Responsible Sourcing is one of the most important elements of sustainability addressed in The Power of Pellets video series produced by the Wood Pellet Association of Canada and Forestry Innovation Investment. Through the eyes of the on-the-ground registered professional foresters, who walk the sustainability talk in British Columbia’s forests, we see firsthand how these champions are ensuring wood pellets contribute to a sustainable future for our forests and our planet.
Canfor’s Sara Cotter, forest management system and tenures co-ordinator, tells how “the pellet industry is sustainable in the long term, even with growing demand, because the forests are managed sustainably through both meeting legal requirements as well as maintaining certification.”
The wood pellet industry ensures that not only 100 per cent of the harvested tree is utilized, but that the whole tree is processed to extract its highest value, with quality logs heading to the sawmill, “and then lower quality logs can go to chips or to other residual uses such as wood pellets.”
“When the log comes out of the forest in round numbers 50 per cent of that log goes into producing lumber,” explains Walter Matosevic, group general manager for residual fibre, Canfor. “The other 50 per cent are residual products: 30 to 40 per cent is going into chips for the pulp business and then the remaining is in the form of sawdust and shavings and bark, which primarily goes into this pellet.”
The Forest Enhancement Society of BC’s Steve Kozuki tells how wood pellets are helping mitigate climate change through improving the management of greenhouse gasses by turning fire damaged wood into pellets, an increasingly important issues since the province’s catastrophic fires last summer. This damaged wood is very difficult or sometimes impossible to use for pulp, which is the dominant use of secondary fibre in British Columbia. “The good news is the pellet sector can use that fire damaged wood, from the low-quality fire damaged forests in British Columbia.”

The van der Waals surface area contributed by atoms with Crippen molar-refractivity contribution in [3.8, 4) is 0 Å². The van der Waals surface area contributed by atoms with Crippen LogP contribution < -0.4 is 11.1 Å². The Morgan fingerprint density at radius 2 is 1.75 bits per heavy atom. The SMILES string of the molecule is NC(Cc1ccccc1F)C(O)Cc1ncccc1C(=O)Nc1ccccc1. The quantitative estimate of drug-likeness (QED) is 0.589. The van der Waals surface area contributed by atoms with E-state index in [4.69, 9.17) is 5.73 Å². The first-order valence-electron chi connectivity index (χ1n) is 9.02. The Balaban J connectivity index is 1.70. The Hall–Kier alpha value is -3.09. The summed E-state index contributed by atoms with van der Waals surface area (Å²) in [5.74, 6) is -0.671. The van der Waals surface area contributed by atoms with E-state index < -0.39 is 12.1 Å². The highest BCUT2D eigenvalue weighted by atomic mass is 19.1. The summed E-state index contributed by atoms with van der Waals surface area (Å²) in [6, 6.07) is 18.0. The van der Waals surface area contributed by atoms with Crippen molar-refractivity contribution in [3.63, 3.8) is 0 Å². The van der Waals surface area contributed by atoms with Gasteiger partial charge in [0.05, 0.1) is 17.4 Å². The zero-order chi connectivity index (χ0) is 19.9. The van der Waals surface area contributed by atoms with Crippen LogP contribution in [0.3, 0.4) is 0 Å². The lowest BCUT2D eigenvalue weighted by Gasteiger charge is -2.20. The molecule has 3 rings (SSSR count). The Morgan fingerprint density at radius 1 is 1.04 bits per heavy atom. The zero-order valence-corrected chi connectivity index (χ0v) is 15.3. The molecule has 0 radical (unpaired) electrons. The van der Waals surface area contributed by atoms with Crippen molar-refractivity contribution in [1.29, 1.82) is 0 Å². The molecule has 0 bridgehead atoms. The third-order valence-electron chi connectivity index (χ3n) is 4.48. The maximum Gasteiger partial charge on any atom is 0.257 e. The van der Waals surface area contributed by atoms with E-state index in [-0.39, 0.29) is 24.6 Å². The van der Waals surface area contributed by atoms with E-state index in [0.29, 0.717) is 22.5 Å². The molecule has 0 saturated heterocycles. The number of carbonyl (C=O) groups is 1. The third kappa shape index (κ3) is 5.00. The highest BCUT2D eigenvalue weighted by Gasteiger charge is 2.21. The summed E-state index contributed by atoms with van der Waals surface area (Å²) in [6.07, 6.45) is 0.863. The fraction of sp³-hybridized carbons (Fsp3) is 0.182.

Director of sustainability for Drax, Joseph Aquino, emphasizes, “We’re talking about waste materials…that come from sawmill residual… Previous to the wood pellet industry in Western Canada a lot of this material would get burnt at roadside or incinerated in large beehive burners, contributing to an immediate GHG emission.”
Additionally, certification proves on a global market scale that wood pellets come from a sustainable source. “We can take pride in knowing that at the end of the day, [for] the customers requesting sustainable products, we can provide that to them,” says Skeena Sawmills and BioEnergy’s operational supervisor and certification co-ordinator, Jessica Hochins, who also takes great pride in her work. “I want to see a future for us for generations to come and I can make that happen on the ground.”
Watch the full Responsible Sourcing below:
Gordon Murray is the executive director of the Wood Pellet Association of Canada.
This article was originally published by Canadian Biomass, a national media brand providing coverage of the emerging biomass, bioenergy and bio-products markets. See CanadianBiomassMagazine.ca for more information.